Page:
In 1893, ten years after first moving to Giverny, Claude Monet bought a meadow next to his property on the other side of the railway. A little brook called the Ru ran through it — a diversion of the Epte, which is a tributary of the Seine. With permission from the local council he dug a pond, inspired by the water gardens depicted in his collection of Japanese woodblock prints. He bought books on botany, made designs for the layout and plants and wrote daily instructions for his seven gardeners. All this was made possible because his dealer, Paul Durand-Ruel, 80 kilometres away in Paris, had pulled him out of debt and poverty by building an international market for his paintings.
Three years earlier at age 50, Monet had saved enough money to buy the house and two acres he’d been renting from a local landowner for seven years. With his second wife, Alice Hoschedé, and her six children, along with his sons, Jean and Michel, with model Camille Doncieux, Monet built up the orchard and gardens and constructed a greenhouse and second larger sky-lit studio. When he bought the neighbouring meadow, he selected exotic water-lillies from South America and Egypt to complement the French white ones, and added weeping willows, wisterias, azaleas and bamboo. He built a Japanese-style wooden bridge and traded rare plants with his gardening friends, Prime Minister Georges Clemenceau and Impressionist Gustave Caillebotte.
When he was 59, Monet zeroed in on painting his water garden — at first as vertical scenes with the Japanese bridge and willows. Soon, the lillies merely signalled a departure for light effects, underwater motifs, mirror-like reflections of clouds and foliage, colour vibrations and scumbled, surface abstraction, all on ever larger, panoramic canvases he lined up on easels in his purpose-built studio. Clemenceau, who’d persuaded Monet to have an operation for his cataracts in 1923, had for years been encouraging his friend to donate his largest Nymphéas paintings to France. The specially constructed oval galleries of the Musée de l’Orangerie opened to the public in 1927, a few months after Monet’s death at age 86.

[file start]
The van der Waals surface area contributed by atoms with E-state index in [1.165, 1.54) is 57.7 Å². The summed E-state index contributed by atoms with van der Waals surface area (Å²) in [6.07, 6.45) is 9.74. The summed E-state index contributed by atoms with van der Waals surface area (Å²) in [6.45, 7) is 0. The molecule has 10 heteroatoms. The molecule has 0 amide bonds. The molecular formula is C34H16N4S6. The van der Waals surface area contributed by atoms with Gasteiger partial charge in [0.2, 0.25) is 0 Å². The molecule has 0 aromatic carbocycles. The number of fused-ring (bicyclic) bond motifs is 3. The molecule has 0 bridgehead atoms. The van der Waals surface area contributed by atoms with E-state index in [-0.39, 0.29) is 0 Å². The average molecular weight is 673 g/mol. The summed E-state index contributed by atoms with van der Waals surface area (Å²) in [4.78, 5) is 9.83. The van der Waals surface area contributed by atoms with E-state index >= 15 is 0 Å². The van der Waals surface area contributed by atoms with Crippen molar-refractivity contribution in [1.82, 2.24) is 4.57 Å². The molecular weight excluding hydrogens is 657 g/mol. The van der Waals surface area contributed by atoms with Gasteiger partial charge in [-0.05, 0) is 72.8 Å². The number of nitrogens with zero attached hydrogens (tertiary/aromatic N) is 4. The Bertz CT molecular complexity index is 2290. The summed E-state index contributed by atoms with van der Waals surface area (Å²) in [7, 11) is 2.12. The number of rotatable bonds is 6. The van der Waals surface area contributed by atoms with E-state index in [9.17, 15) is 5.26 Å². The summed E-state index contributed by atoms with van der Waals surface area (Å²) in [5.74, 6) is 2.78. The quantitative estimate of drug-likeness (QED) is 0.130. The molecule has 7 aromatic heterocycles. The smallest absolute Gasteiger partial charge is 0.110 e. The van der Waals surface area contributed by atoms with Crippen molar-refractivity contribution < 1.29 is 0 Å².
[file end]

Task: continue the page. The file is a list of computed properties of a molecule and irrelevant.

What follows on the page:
PS: “All my money goes into my garden. I am in raptures.” (Claude Monet)
“It is surely a great calamity for a human being to have no obsessions.” (Robert Bly)
Esoterica: Meandering amongst the dappled shade and dragonflies a century later, the lily-pond ripples with a timeless grace, interrupted only by a steady wave of global selfie-takers. Peter and I duck towards a narrower, less cluttered path and into the longer golden grasses at the water meadow’s edge. Monet lived in the pink crushed-brick house at Giverny from 1883 until his death in 1926, when he was interred in the nearby cemetery. Chugging at a snail’s pace aboard Le Petit Train Givernon, a tourist tram that transports day-trippers to and from the Vernon train station, the locals beam and wave, as if to say, “N’est-ce pas vraiment merveilleux?” “So many friends of Claude Monet,” I whisper to Peter. “What would he think of all of this?” “He’d smile, too,” says Peter. “What a way to spend your last thirty years.”
“These landscapes of water and reflections have become an obsession. It’s quite beyond my powers at my age, and yet I want to succeed in expressing what I feel.” (Claude Monet)